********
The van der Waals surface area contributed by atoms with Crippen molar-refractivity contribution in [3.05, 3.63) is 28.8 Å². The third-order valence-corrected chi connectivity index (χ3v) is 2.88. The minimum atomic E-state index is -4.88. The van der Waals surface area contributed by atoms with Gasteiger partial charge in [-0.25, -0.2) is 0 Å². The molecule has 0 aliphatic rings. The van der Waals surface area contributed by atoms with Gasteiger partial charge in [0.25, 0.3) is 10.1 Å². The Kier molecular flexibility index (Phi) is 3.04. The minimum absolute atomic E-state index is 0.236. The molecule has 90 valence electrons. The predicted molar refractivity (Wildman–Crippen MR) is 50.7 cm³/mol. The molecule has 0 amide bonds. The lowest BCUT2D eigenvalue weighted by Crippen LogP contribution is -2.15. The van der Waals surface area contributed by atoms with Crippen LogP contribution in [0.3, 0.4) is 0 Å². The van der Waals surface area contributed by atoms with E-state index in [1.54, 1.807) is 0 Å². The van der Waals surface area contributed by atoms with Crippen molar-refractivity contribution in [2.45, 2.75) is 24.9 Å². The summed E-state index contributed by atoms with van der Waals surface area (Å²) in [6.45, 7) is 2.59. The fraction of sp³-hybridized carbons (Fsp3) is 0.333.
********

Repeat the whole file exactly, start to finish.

The van der Waals surface area contributed by atoms with Crippen molar-refractivity contribution in [3.05, 3.63) is 28.8 Å². The third-order valence-corrected chi connectivity index (χ3v) is 2.88. The minimum atomic E-state index is -4.88. The van der Waals surface area contributed by atoms with Gasteiger partial charge in [-0.25, -0.2) is 0 Å². The molecule has 0 aliphatic rings. The van der Waals surface area contributed by atoms with Gasteiger partial charge in [0.25, 0.3) is 10.1 Å². The Kier molecular flexibility index (Phi) is 3.04. The minimum absolute atomic E-state index is 0.236. The molecule has 90 valence electrons. The predicted molar refractivity (Wildman–Crippen MR) is 50.7 cm³/mol. The molecule has 0 amide bonds. The lowest BCUT2D eigenvalue weighted by Crippen LogP contribution is -2.15. The van der Waals surface area contributed by atoms with Crippen LogP contribution in [0.3, 0.4) is 0 Å². The van der Waals surface area contributed by atoms with E-state index in [1.54, 1.807) is 0 Å². The van der Waals surface area contributed by atoms with Crippen molar-refractivity contribution in [2.45, 2.75) is 24.9 Å². The summed E-state index contributed by atoms with van der Waals surface area (Å²) in [6.45, 7) is 2.59. The fraction of sp³-hybridized carbons (Fsp3) is 0.333.